Your Honour, on Friday last I received a telephone call from Mr Taylor expressing concerns about a heightened level of security occasioned, he was informed, by certain intelligence received by the prison authorities. As a consequence of that call Mr Townsend and Mr Chekera attended upon Mr Taylor in the afternoon of Friday last and, having spoken to him, from my conversation with Mr Chekera the situation is this:
Intelligence has been received by the custody officials suggesting that there is a general security risk unrelated to Mr Taylor and there is no specific suggestion, as I understand it, that Mr Taylor himself poses any risk, but nonetheless, as a consequence of that intelligence, there is a raised level of security which relates in particular to his transportation to court.
Now those measures include two particular procedures to which the defendant objects. Firstly, during the course of his transportation from the unit he is transported in such a way as to effectively cause him sensory deprivation. Secondly, during the course of that - and I have put that in those terms because I have been specifically requested by Mr Townsend on behalf of the security officials that I don't spell out precisely what measures are employed during the course of his transportation which is why I have been so elliptical in the way in which I have put that, your Honours. But the second particular procedure is that the defendant is chained around his waist and effectively led like a leashed animal and he finds that particularly objectionable and degrading. Now whereas the defendant accepts the need for security, he challenges the two particular procedures which have been demanded by the security services.
Now your Honours will be aware that this heightened level of security caused us difficulties in the past during the course of these proceedings and on that occasion upon further investigation it was discovered that it was a totally false alarm. As a consequence Mr Taylor is concerned that the need for these heightened security measures be investigated properly and, whereas he accepts the need for some form of security, will not be willing to attend court if those two particular measures remain in place.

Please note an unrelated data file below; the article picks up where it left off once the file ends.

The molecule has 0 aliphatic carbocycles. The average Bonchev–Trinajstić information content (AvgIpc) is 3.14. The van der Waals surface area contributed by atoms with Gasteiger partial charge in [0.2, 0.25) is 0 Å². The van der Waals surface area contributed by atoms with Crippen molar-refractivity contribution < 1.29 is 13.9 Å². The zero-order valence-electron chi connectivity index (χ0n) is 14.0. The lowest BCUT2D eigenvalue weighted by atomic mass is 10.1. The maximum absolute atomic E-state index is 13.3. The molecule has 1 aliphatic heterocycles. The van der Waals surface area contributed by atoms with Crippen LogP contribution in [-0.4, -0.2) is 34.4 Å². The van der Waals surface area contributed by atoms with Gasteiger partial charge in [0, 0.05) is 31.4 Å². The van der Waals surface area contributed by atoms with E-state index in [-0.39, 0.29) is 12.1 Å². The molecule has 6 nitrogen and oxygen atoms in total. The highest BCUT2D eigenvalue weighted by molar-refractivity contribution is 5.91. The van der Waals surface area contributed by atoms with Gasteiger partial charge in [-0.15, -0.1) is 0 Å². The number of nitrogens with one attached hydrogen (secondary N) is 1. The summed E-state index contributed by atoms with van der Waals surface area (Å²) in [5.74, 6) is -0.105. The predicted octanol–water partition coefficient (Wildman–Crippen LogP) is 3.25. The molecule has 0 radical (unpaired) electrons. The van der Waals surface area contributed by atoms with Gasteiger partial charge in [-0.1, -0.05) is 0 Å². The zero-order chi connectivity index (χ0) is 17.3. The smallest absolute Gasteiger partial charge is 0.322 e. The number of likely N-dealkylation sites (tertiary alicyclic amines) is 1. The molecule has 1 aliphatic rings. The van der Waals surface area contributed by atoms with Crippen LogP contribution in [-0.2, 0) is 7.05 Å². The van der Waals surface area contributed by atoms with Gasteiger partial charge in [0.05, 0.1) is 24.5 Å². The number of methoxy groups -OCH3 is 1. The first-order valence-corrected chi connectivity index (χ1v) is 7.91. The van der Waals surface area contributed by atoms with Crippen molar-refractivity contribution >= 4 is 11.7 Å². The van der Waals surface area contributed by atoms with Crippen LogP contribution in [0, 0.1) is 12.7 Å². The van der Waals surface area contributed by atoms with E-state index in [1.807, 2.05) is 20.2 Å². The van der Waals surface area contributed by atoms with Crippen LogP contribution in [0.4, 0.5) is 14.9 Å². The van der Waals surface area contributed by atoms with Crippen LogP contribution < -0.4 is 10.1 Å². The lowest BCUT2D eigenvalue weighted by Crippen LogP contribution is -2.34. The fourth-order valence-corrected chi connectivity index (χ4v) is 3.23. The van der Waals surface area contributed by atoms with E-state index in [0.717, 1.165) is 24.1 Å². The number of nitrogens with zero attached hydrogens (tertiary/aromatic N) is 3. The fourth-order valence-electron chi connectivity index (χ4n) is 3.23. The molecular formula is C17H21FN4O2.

Now part of the difficulty, particularly from our point of view as his legal representatives is the lack of transparency so far as these intelligence notifications are concerned and we are particularly concerned in light of the history of these matters when the need for heightened security measures in the past was found to be totally unfounded. We submit that these matters ought in the first place to be properly investigated and, secondly, we are concerned at the impact the imposition of such measures might have upon Mr Taylor's fair trial rights, in particular because the adoption of such measures in the first place taints his public image not only with the Court, but we submit also with the public, suggesting, as it does, that he personally poses some particular security risk. Secondly of course it affects his ability to prepare for and concentrate on the proceedings whilst in court because of the anxieties occasioned by the circumstances of his transportation and in particular it distracts not only the accused from following the proceedings properly, but also his advisors who have necessarily to deal with and confront these matters obviously to the detriment of other more important issues with which we have to deal.
Whereas we appreciate that at one level these are administrative matters, we do submit that unresolved they do impinge upon the fair trial rights of the accused and obviously upon the smooth and efficient running of the Court. So far as that latter point is concerned, the point of my submission this morning is that we should not sit today until such matters are resolved.
Now I appreciate the pressures upon this Court in terms of time, finance and otherwise, but equally I have to balance that against the rights of the accused to a fair trial and the Court will no doubt be aware of the degree to which the defendant has become involved directly and personally in the conduct of his defence and I would be loathe as lead counsel to embark on the cross-examination of an important witness in the absence of the accused, because whereas we are in possession of instructions so far as this witness is concerned necessarily matters may arise ex improviso during the course of the proceedings which require the direct attention of the accused and the taking of specific instructions from him and it seems to us in the circumstances it would be very difficult for us to proceed properly in the absence of Mr Taylor.
So the application we make this morning is that the proceedings be adjourned until these particular difficulties are resolved. That is my application, your Honour, unless there are any specific matters upon which I can further assist you.